This book, Queer and Subjugated Knowledges: Generating Subversive Imaginaries, edited by Kerry H. Robinson and Cristyn Davies, is the third book in the series Rethinking research and professional practices in terms of relationality, subjectivity and power. It follows Sheridan Linnell’s book, Art Psychotherapy and Narrative Therapy: An Account of Practitioner Research, and Cath Laws’ Poststructuralism at Work with Marginalised Children.
Queer and Subjugated Knowledges: Generating Subversive Imaginaries is a book that takes up the challenge of this series to find new ways of thinking and being. It opens up the space of queer knowledge as a dynamic and generative space, and reconceptualizes everyday interactions through the play of and with subversive imaginaries. It works to enable the reader to imagine things differently, not in terms of binaries which give dominance and credibility to the ‘mainstream,’ and abnormality or, at best, difference, or indifference, to others, but of a celebratory and defiant refusal of the hegemonic. Drawing on the work of cultural theorist Judith Jack Halberstam, the papers in this book develop a counter-hegemonic research practice through creative engagement with subjugated lives. This is an exciting work that responds to Halberstam’s call to engage in alternative imaginings in each of the contributors’ disciplinary areas: Education, Rhetoric and Cultural Studies, Gender Studies, Performance Studies, Television and Media Studies, Animation, Sociology, History, Social Policy, Childhood Studies and Cultural Geography. This is a book about new ways of addressing justice and injustice, not from the viewpoints of those who judge others and find them wanting, but from an ethical space of openness and imaginative shifts.
This book is, in a Deleuzian sense, not a moral exposition, but an ontology, a lived ethics. Deleuze points out that whereas morality involves judgement of the other, ethics rests on openness to the other and the possibility of oneself becoming different, of coming to know and to be differently:
Morality is the system of judgment. Of double judgment, you judge yourself and you are judged. Those who have the taste for morality are those who have the taste for judgment. Judging always implies an authority superior to Being, it always implies something superior to an ontology. It always implies one more than Being, the Good which makes Being and which makes action, it is the Good superior to Being, it is the One…In an ethics it is completely different, you do not judge…Somebody says or does something, you do not relate it to values. You ask yourself how is that possible? How is this possible in an internal way? In other words, you relate the thing or the statement to the mode of existence that it implies, that it envelops in itself. How must it be in order to say that? Which manner of Being does this imply? You seek the enveloped modes of existence, and not the transcendent values. It is the operation of immanence. (1980, n.p.)
In such an ethics, the realization of one’s identity, through establishing the moral values with which to judge oneself and others, is not the point. The point is to become different from oneself, to evolve creatively in the space that is opened up.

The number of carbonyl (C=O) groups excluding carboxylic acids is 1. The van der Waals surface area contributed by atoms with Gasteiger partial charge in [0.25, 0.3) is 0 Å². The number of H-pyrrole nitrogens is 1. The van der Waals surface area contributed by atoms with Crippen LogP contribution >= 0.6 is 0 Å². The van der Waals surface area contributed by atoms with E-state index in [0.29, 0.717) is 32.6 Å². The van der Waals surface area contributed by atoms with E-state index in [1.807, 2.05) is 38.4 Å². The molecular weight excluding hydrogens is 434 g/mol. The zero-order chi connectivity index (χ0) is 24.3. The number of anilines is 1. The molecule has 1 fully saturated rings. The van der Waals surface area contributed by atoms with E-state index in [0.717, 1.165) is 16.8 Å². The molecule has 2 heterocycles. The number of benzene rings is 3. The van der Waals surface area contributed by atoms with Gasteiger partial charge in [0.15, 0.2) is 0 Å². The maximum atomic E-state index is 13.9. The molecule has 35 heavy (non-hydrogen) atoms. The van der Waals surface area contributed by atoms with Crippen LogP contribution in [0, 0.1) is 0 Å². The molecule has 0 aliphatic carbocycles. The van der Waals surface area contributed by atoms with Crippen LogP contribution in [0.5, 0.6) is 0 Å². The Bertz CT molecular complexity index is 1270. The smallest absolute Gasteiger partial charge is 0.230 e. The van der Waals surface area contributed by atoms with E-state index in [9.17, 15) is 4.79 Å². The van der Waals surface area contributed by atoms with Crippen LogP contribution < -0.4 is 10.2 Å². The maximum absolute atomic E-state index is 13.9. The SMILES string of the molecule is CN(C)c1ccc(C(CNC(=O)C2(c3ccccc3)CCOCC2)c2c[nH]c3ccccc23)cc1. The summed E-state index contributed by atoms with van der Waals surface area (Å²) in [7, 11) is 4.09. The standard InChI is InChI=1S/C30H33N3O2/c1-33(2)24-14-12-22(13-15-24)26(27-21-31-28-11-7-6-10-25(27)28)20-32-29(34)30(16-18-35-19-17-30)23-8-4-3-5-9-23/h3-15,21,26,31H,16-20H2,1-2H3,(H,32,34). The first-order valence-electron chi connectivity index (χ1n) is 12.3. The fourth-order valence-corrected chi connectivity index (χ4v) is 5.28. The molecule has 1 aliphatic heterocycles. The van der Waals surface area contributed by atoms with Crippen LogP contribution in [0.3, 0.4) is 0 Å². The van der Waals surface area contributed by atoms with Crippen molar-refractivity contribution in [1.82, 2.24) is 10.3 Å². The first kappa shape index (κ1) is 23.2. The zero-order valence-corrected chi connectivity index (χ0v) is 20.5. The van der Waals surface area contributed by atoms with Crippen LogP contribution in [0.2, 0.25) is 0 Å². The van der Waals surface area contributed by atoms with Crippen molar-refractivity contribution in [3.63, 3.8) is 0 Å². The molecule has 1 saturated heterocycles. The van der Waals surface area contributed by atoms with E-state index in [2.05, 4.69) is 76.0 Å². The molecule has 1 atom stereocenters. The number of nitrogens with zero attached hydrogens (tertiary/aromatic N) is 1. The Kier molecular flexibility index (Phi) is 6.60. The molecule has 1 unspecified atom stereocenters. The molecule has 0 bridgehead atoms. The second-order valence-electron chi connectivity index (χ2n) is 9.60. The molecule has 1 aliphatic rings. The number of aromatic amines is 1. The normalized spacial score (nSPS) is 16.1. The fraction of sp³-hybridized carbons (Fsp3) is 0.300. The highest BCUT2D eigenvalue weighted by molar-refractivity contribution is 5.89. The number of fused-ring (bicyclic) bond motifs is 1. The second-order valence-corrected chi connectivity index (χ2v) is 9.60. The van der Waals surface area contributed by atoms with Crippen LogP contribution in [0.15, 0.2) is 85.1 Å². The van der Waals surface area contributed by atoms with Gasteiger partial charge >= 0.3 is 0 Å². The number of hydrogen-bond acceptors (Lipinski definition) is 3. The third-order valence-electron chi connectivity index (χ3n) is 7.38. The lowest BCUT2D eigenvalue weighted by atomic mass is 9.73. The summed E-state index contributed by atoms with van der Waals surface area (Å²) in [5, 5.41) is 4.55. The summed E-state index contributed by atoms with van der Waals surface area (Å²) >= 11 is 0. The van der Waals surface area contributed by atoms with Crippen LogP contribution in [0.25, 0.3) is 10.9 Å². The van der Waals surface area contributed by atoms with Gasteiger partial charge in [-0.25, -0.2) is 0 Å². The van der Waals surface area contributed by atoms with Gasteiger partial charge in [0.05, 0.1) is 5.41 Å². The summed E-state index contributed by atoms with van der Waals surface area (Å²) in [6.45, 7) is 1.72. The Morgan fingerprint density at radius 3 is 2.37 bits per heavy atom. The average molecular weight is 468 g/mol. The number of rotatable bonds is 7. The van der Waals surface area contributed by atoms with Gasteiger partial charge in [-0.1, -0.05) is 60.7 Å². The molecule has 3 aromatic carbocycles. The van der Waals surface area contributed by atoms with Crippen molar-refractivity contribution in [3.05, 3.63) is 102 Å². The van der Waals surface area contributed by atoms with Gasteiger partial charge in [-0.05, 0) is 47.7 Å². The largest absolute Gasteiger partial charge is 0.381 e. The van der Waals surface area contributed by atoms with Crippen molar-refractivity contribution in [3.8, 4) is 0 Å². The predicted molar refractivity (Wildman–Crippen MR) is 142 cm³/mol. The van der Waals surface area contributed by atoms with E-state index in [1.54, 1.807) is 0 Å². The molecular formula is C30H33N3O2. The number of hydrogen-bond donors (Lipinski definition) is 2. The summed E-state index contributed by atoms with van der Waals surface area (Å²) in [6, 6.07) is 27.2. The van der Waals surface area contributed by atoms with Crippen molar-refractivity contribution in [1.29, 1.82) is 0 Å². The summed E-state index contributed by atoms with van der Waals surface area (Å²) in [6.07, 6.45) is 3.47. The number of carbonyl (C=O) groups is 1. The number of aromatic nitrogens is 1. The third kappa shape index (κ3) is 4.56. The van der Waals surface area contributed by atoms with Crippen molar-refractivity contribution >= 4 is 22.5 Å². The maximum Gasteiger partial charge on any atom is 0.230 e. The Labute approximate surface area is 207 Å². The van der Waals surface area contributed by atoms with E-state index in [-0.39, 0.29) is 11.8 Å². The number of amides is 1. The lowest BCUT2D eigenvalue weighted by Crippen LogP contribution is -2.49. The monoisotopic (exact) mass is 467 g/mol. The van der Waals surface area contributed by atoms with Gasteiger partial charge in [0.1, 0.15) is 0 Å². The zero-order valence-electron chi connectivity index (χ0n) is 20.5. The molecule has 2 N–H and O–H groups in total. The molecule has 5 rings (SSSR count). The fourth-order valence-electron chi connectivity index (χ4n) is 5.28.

Each book in this series focuses on the relations between individual subjects and the social, discursive and spatial relations within which they are produced, and produce themselves, as subjects. Rather than being locked into liberal humanism’s relentless individualizing and pathologizing and judgementalism, poststructuralist theory seeks the ways in which we might break loose from the already known, habitual practices through which the familiar world is produced. It opens up the ethical possibility that we might produce difference in ourselves rather than sameness, and that we might open ourselves up to new knowledges and practices.
From a poststructuralist perspective our individual agency is an effect of the ways in which we are constituted; it was not through our own agency that we were made what we are, but through our location within particular histories, relations and cultural practices. We are generally unaware of the way discourse works through us to create us in predictable, historically specific ways. Poststructuralist theory suggests it is the very conceptualization of the individual as primary, and as originary, that blocks this awareness.
What Foucault rejects in phenomenology is the way it makes the individual subject its foundation, and sets out to “recapture the meaning of everyday experience in order to rediscover the sense in which the subject that I am is indeed responsible, in its transcendental functions, for founding that experience together with its meanings” (Foucault, 2000, p. 241). Foucault sees his own work, in marked contrast, as using experience to wrench “the subject from itself,” to find ways to make the subject “no longer itself” (2000, p. 241). He wants to annihilate the subject of phenomenology, the subject that endlessly repeats itself, that understands itself as its own origin—to dissolve it, through what he calls a “project of desubjectification” (2000, p. 241; see also Davies, 2010).
Writing against the grain of the already-known is central to Foucault’s radical project of opening up the not-yet-known. He wants to write his way into new understandings of how we become, in one historical period or another, subjects. His books are, he says, “experiences aimed at pulling myself free of myself, at preventing me from being the same” (2000, p. 242). v It is the possibility of this kind of difference, of radical social change, that is the driving force of his work. He seeks to open up an experience of modernity that generates a transformative effect.